Animals and plants that can only live in one small area of land - like unique butterflies or flowers - can go locally extinct if the city's conditions are unfavourable to them.

Yellow lichen on a twig

This is a specimen of the lichen Xanthoria parietina on a twig. It's held in the crypt herbarium at the Museum. All living things, including plants and fungi, are represented by the word 'biodiversity'.

Biodiversity and invasive species

Animals and plants moving around the world are also big threats to biodiversity. When a new, non-native species arrives in an area, it is often called an alien species. Mostly this movement doesn't cause a problem. However, if that species causes harm to wildlife or humans, it is called an invasive alien species.

Invasive species are often introduced through human activity, either deliberately or accidentally. One example is rabbits in Australia, which were brought to Australia by human colonisers in the eighteenth century to be bred for food. Their population soon exploded and quickly caused devastation because of the huge amount of plants they ate.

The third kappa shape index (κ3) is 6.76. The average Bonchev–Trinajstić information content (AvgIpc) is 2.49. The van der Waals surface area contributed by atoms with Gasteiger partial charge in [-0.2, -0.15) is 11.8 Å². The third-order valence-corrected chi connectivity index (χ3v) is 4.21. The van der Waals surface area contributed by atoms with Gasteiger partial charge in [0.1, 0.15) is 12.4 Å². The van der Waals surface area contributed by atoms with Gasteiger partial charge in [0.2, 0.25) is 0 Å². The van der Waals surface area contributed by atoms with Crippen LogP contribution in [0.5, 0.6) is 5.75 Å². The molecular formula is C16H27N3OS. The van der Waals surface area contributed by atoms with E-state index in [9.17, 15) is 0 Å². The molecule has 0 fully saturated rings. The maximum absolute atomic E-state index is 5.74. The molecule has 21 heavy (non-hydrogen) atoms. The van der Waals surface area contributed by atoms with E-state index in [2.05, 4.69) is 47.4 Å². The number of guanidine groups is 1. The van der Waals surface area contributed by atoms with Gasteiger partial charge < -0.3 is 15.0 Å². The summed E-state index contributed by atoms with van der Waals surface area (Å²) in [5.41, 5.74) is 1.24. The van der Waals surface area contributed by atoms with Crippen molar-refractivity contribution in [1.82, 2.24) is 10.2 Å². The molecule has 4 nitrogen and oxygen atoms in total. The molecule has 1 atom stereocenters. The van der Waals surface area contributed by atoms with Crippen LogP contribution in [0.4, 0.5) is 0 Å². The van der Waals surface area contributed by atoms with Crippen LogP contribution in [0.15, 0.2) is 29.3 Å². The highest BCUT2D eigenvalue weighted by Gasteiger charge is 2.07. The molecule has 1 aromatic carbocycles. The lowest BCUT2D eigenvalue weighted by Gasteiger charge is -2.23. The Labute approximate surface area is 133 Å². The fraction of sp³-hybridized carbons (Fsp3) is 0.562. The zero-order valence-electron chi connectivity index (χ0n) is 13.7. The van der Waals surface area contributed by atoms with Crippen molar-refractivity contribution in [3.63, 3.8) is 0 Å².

Even now, rabbits in Australia can kill young orchards and cause serious erosion problems by eating trees and native plants.

This story is echoed all over the world. It is an especially big problem on islands, where wildlife has evolved in isolation over millions of years, and the ecosystem can be more vulnerable to the introduction of new animals and plants.

Invasive species can reduce biodiversity and species richness, cause extinctions and dramatically change ecosystems.

Protecting the natural world

Our future rests on a biodiverse Earth, so we can no longer take it for granted. We are now in an era when humans have a huge impact on the planet's natural systems.

Biodiversity loss is just as catastrophic as climate change, but the solutions are linked. Stopping further damage to the planet requires big change, but we can do it if we act now, together.

Every species matters, and the Museum is doing its bit to fight for biodiversity. Our scientists represent one of the largest groups in the world working on natural diversity and are at the forefront of digital, analytical and genomic technologies to expand our knowledge of nature.

Projects underway at the Museum are creating datasets that help us to understand ecosystem dynamics and changing patterns of biodiversity. The scientific research collections are crucial to understanding the unprecedented period of environmental change we're currently experiencing. They provide global information on 4.5 billion years of natural history on our planet and the last 300 years of environmental change.